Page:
Raising Government Children

A History of Foster Care and the American Welfare State

By Catherine E. Rymph

270 pp., 6.125 x 9.25, 7 halftones, appends., notes, bibl., index

  • Paperback ISBN: 978-1-4696-3564-4
    Published: October 2017
  • Hardcover ISBN: 978-1-4696-3563-7
    Published: October 2017
  • eBook ISBN: 978-1-4696-3565-1
    Published: October 2017

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Awards & distinctions

A 2018 Choice Outstanding Academic Title

In the 1930s, buoyed by the potential of the New Deal, child welfare reformers hoped to formalize and modernize their methods, partly through professional casework but more importantly through the loving care of temporary, substitute families. Today, however, the foster care system is widely criticized for failing the children and families it is intended to help. How did a vision of dignified services become virtually synonymous with the breakup of poor families and a disparaged form of “welfare” that stigmatizes the women who provide it, the children who receive it, and their families?

Tracing the evolution of the modern American foster care system from its inception in the 1930s through the 1970s, Catherine Rymph argues that deeply gendered, domestic ideals, implicit assumptions about the relative value of poor children, and the complex public/private nature of American welfare provision fueled the cultural resistance to funding maternal and parental care. What emerged was a system of public social provision that was actually subsidized by foster families themselves, most of whom were concentrated toward the socioeconomic lower half, much like the children they served. Analyzing the ideas, debates, and policies surrounding foster care and foster parents’ relationship to public welfare, Rymph reveals the framework for the building of the foster care system and draws out its implications for today’s child support networks.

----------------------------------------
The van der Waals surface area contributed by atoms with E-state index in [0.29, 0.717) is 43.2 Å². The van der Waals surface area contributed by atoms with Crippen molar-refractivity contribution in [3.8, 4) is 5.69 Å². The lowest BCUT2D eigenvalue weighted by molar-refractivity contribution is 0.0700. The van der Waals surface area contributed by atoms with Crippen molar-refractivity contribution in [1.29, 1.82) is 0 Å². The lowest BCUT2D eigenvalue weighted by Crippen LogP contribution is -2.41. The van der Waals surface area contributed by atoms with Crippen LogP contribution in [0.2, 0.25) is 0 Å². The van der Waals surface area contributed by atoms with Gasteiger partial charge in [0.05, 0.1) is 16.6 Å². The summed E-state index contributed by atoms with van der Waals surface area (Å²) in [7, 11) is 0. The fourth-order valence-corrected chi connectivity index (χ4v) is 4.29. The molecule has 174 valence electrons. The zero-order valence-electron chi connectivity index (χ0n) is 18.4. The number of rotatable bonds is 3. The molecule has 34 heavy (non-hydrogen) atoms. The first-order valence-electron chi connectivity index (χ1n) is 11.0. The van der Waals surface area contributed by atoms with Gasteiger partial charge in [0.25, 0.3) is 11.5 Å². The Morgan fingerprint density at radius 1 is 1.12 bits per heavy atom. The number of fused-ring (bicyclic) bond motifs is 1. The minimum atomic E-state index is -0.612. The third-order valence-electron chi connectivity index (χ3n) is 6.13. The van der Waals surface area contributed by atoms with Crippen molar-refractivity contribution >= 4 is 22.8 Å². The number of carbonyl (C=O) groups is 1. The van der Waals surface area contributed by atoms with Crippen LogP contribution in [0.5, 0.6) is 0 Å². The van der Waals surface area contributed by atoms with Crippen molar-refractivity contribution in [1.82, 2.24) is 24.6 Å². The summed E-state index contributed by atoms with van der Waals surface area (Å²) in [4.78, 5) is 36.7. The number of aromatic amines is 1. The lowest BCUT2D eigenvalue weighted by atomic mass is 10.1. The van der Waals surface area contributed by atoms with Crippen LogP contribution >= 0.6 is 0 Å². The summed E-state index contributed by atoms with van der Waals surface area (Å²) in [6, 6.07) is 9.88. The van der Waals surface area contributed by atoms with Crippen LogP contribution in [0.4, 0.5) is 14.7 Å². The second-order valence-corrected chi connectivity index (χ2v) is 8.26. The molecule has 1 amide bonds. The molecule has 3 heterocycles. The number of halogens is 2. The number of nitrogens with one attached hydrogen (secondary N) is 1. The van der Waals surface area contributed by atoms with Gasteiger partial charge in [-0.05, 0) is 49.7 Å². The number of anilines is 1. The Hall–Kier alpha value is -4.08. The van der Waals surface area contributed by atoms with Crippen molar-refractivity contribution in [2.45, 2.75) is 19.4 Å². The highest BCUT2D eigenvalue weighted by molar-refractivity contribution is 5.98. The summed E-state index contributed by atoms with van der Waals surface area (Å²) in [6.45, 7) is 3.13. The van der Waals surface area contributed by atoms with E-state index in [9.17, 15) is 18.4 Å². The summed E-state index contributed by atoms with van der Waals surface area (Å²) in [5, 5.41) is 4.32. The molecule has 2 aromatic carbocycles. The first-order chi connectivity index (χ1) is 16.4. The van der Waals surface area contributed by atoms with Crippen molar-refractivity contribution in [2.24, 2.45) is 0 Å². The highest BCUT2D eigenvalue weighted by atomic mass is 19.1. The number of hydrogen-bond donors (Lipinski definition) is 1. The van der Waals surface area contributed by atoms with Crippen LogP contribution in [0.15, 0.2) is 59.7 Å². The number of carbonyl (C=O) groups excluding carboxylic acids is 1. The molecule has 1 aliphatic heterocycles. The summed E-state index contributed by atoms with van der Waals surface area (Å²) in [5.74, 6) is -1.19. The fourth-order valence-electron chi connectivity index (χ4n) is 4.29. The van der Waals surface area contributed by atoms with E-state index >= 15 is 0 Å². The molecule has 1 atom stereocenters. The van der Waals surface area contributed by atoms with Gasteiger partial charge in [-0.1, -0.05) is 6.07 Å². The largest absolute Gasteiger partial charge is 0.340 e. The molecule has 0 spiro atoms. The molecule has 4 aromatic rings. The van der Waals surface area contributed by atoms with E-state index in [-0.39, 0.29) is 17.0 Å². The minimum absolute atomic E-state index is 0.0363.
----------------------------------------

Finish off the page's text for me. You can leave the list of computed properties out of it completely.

About the Author

Catherine E. Rymph is associate professor of history at the University of Missouri.
For more information about Catherine E. Rymph, visit the Author Page.

Reviews

"[Rymph] does an especially notable job of incorporating individual examples from archives, records, and letters to the Children's Bureau. . . and heads of other children's organizations to illustrate the central themes of the book, particularly those related to historical notions and intersections of race, class, and gender."--Journal of Children and Poverty

“Rymph’s deeply researched, clearly written work is mandatory reading for both professional social workers and scholars of the modern welfare state.”--Choice

"Rymph's book, supplemented by studies on the black tradition of self-help and child caring, provides a first step in understanding potential ways to serve families and their children in better ways."--Stacey Patton, Women's Review of Books

“Given her deep knowledge of the foster care system and her thoughtful engagement with the topic, one wishes that Rymph might take on the project of uncovering children’s experiences next. In the meantime, she has furnished us with an insightful, first-rate study of the history of foster care as a welfare program.”--H-Net Reviews

“A well-written, impressively researched book, marked by Rymph’s determination to inject the rarely archived viewpoints of foster parents and children into the narrative.”--The Journal of Southern History

“Rymph's major contribution is putting these foster parents and their labor at the center of her story. She also provides an important gender analysis of the roles of both foster mothers and fathers.”--Journal of American History